Leadership Special Report: Disruption via HR

by Iain Hopkins01 Sep 2016
Grant Thornton CEO Greg Keith knows a thing or two about HR – in the mid-1990s he was his firm’s staff partner and later became the national head of HR. He still gets a kick out of seeing the work he did in that role bearing fruit all these years later. 

“I’ve always enjoyed seeing people come through the system and seeing people develop and grow,” he says. “I’ve got a number of partners that I literally recruited out on campus, and you can’t help but remain closely linked to those people.” 

It also naturally means that the people component features prominently in all the decisions Keith and his leadership team make. Keith says there is “no separation” between the people strategy and the business strategy. The people experience makes up one of the firm’s four ‘planks’ within its 2020 vision.

“Our view is that the client experience is the end game and the people experience is the beginning game, so we have to find people with the right background, the right fit, so they are motivated and provide our clients with the right experience,” Keith says. 

Today, Keith works with his head of people and culture on a fairly simple formula: leadership + culture = performance.

“Rather than us focusing solely on the financial KPIs, our strategy is to focus on developing really strong leaders and making sure we have a culture that underpins that leadership. Then we believe the outcome, the performance, will be the result of that,” he says.

This people element, along with a broader corporate responsibility element, is engrained in the firm’s leadership development programs. For example, instead of attending a traditional partners’ conference, 131 partners and board members went to Cambodia in 2015 to build houses for HIV-affected families. And the future leaders program, which includes managers and associate directors, travelled to Central Australia to be involved with an Indigenous group called Red Dust to put on a mini ‘Olympics’ for kids who hadn’t had any experience with healthy lifestyles and sport.

“It’s giving our people the opportunity to engage with others differently, to work together collegiately while working towards real outcomes that have a social responsibility element to them. It’s not just writing a cheque and giving money to someone,” Keith says.

Keeping pace with client demands
Keith says a key challenge for his firm is adapting to the “different economies” presently at play in Australia, where each state has a different appetite for growth. “Our vision is to be the growth adviser for mid-sized business. We’re listening to our clients and moving away from being solely a compliance accounting firm, and being advisers with a focus on client growth.”

This means offering new services to help clients grow. One example is the development of an Asia-Pacific group within the firm to match clients who wish to expand into this region. An IT consulting group is being developed to help clients facing digital disruption, and a leadership development and culture team is helping clients align their strategy to their culture, and vice versa.

Disruption via HR
Over the past 12 months Grant Thornton has opted to disrupt the market in an unexpected way: through its people and culture policies. Three new policies, all with the theme of workplace flexibility at their core, have taken the challenge to competitors.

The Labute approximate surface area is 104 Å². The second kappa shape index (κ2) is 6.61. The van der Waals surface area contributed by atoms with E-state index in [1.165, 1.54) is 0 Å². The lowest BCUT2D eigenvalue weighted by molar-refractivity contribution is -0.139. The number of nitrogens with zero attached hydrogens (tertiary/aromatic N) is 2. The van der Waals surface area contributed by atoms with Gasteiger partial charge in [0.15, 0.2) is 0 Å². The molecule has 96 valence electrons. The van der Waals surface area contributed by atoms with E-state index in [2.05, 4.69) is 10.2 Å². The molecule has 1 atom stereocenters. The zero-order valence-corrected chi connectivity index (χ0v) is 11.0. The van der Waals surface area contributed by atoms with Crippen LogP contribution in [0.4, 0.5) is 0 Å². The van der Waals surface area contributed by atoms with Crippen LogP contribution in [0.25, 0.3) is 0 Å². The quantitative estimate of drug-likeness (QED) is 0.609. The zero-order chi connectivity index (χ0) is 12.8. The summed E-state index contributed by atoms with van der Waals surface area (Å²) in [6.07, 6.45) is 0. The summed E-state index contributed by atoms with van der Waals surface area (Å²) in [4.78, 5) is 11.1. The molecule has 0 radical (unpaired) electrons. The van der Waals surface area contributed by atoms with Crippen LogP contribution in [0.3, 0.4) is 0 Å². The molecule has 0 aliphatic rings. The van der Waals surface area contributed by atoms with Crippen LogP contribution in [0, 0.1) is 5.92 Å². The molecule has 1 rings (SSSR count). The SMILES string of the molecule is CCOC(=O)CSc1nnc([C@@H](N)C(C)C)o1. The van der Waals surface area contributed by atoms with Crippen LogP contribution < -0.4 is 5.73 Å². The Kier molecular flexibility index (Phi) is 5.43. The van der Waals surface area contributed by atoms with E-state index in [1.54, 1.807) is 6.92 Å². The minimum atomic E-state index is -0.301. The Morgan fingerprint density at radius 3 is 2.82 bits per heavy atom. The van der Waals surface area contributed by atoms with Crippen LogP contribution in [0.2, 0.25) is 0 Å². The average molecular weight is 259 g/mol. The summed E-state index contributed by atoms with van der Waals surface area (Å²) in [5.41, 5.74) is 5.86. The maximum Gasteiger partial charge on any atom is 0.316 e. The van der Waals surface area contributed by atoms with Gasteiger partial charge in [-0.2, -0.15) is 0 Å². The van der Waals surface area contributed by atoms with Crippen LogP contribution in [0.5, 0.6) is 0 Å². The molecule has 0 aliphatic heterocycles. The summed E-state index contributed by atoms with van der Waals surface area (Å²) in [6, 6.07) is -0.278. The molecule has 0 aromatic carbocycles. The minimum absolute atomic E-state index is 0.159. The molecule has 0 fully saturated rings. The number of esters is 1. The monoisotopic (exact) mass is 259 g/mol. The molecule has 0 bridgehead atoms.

‘GT Flex-appeal’ is all about flexible working arrangements. Employees are encouraged to talk to management about what’s important to them in their life, whether it’s a desire to travel, or sporting commitments, or family commitments. The firm works with each employee to design a working life that suits them, as much as it suits Grant Thornton and its clients.

The firm has also shaken up long-service leave. Those who have been with the firm for at least two years are granted an extra week’s leave per year through early access to their long-service leave. Keith expects the benefits will outweigh the costs as they return to work fresher and more engaged.

With average staff tenure at Grant Thornton being between four and five years, Keith acknowledges that the majority of staff do not access long-service leave at all under current legislation. “This will give them the ability to access it after two years and allow them to connect with our organisation in a different way,” he says. “We intentionally wanted to disrupt the market, to give our people an experience they can’t receive anywhere else.”

Most groundbreaking of all is the introduction of a market-leading provision for paid parental leave. The firm had been offering the market average of 12 weeks, but from 1 May this increased to 20 weeks. From the same date in 2017 this will expand to 26 weeks.

“We’ve taken the opportunity to take a market-leading and disruptive stance on this,” Keith says. “What’s really interesting is the interest shown by male employees at the firm. Those who are expectant fathers are seeing 20 or 26 weeks as an opportunity to effectively take a career break to become the primary carer.”

While he doesn’t want the issue of paid parental leave to become a “gender issue”, the firm is making progress in other areas to improve gender disparity. By 2020 the firm expects to have 35% of partner roles filled by women. “We’re currently sitting at 11%, and with the current goal of promotions to partner we’re expecting that to be at 14–15% this year, so we’re on target, but we have work to do,” Keith says.